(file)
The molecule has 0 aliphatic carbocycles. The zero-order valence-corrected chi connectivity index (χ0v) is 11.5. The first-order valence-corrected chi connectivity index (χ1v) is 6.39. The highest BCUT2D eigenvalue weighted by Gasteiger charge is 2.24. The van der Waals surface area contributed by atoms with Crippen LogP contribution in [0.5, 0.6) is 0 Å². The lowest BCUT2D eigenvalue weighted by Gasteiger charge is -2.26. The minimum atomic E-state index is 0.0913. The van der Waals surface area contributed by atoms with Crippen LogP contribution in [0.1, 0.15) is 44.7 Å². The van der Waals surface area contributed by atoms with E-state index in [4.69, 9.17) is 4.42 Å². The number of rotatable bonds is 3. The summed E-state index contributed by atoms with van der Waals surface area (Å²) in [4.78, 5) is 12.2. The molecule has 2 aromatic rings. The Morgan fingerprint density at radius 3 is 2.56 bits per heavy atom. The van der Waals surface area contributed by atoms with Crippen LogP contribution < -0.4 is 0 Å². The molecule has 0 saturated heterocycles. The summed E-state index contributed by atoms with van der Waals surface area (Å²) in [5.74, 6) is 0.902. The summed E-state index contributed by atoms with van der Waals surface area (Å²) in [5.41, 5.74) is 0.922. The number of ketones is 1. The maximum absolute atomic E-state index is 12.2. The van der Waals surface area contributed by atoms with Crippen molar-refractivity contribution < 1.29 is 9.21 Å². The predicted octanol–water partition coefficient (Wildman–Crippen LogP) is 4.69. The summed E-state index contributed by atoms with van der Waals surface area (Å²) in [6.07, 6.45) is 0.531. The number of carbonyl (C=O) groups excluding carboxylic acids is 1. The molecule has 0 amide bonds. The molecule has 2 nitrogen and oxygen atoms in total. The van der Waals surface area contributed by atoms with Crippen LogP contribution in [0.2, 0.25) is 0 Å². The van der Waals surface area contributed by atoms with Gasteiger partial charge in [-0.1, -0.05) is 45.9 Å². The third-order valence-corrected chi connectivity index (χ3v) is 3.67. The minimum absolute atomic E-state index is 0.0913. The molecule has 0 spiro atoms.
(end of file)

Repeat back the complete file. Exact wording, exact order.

The molecule has 0 aliphatic carbocycles. The zero-order valence-corrected chi connectivity index (χ0v) is 11.5. The first-order valence-corrected chi connectivity index (χ1v) is 6.39. The highest BCUT2D eigenvalue weighted by Gasteiger charge is 2.24. The van der Waals surface area contributed by atoms with Crippen LogP contribution in [0.5, 0.6) is 0 Å². The lowest BCUT2D eigenvalue weighted by Gasteiger charge is -2.26. The minimum atomic E-state index is 0.0913. The van der Waals surface area contributed by atoms with Crippen LogP contribution in [0.1, 0.15) is 44.7 Å². The van der Waals surface area contributed by atoms with E-state index in [4.69, 9.17) is 4.42 Å². The number of rotatable bonds is 3. The summed E-state index contributed by atoms with van der Waals surface area (Å²) in [4.78, 5) is 12.2. The molecule has 2 aromatic rings. The Morgan fingerprint density at radius 3 is 2.56 bits per heavy atom. The van der Waals surface area contributed by atoms with Crippen LogP contribution < -0.4 is 0 Å². The molecule has 0 saturated heterocycles. The summed E-state index contributed by atoms with van der Waals surface area (Å²) in [5.74, 6) is 0.902. The summed E-state index contributed by atoms with van der Waals surface area (Å²) in [5.41, 5.74) is 0.922. The number of ketones is 1. The maximum absolute atomic E-state index is 12.2. The van der Waals surface area contributed by atoms with Crippen molar-refractivity contribution < 1.29 is 9.21 Å². The predicted octanol–water partition coefficient (Wildman–Crippen LogP) is 4.69. The summed E-state index contributed by atoms with van der Waals surface area (Å²) in [6.07, 6.45) is 0.531. The number of carbonyl (C=O) groups excluding carboxylic acids is 1. The molecule has 0 amide bonds. The molecule has 2 nitrogen and oxygen atoms in total. The van der Waals surface area contributed by atoms with Crippen LogP contribution in [0.2, 0.25) is 0 Å². The van der Waals surface area contributed by atoms with Gasteiger partial charge in [-0.1, -0.05) is 45.9 Å². The third-order valence-corrected chi connectivity index (χ3v) is 3.67. The minimum absolute atomic E-state index is 0.0913. The molecule has 0 spiro atoms.